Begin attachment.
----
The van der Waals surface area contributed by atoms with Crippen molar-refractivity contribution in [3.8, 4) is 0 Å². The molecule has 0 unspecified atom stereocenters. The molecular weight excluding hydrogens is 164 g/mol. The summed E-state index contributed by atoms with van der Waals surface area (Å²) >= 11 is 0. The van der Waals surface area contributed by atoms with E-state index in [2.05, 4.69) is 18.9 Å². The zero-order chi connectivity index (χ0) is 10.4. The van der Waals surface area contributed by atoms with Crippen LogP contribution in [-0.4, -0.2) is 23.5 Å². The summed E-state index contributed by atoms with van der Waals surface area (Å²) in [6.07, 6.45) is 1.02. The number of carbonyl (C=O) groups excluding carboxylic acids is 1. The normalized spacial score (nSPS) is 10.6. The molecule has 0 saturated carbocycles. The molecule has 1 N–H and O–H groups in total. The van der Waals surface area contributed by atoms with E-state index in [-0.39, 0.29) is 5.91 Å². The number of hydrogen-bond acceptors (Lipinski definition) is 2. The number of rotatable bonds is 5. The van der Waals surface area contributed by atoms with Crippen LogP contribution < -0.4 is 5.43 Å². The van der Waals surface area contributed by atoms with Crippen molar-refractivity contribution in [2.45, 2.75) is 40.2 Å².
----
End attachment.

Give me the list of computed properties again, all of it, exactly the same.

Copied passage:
The van der Waals surface area contributed by atoms with Crippen molar-refractivity contribution in [3.8, 4) is 0 Å². The molecule has 0 unspecified atom stereocenters. The molecular weight excluding hydrogens is 164 g/mol. The summed E-state index contributed by atoms with van der Waals surface area (Å²) >= 11 is 0. The van der Waals surface area contributed by atoms with E-state index in [2.05, 4.69) is 18.9 Å². The zero-order chi connectivity index (χ0) is 10.4. The van der Waals surface area contributed by atoms with Crippen LogP contribution in [-0.4, -0.2) is 23.5 Å². The summed E-state index contributed by atoms with van der Waals surface area (Å²) in [6.07, 6.45) is 1.02. The number of carbonyl (C=O) groups excluding carboxylic acids is 1. The normalized spacial score (nSPS) is 10.6. The molecule has 0 saturated carbocycles. The molecule has 1 N–H and O–H groups in total. The van der Waals surface area contributed by atoms with E-state index in [-0.39, 0.29) is 5.91 Å². The number of hydrogen-bond acceptors (Lipinski definition) is 2. The number of rotatable bonds is 5. The van der Waals surface area contributed by atoms with Crippen LogP contribution < -0.4 is 5.43 Å². The van der Waals surface area contributed by atoms with Crippen molar-refractivity contribution in [2.45, 2.75) is 40.2 Å².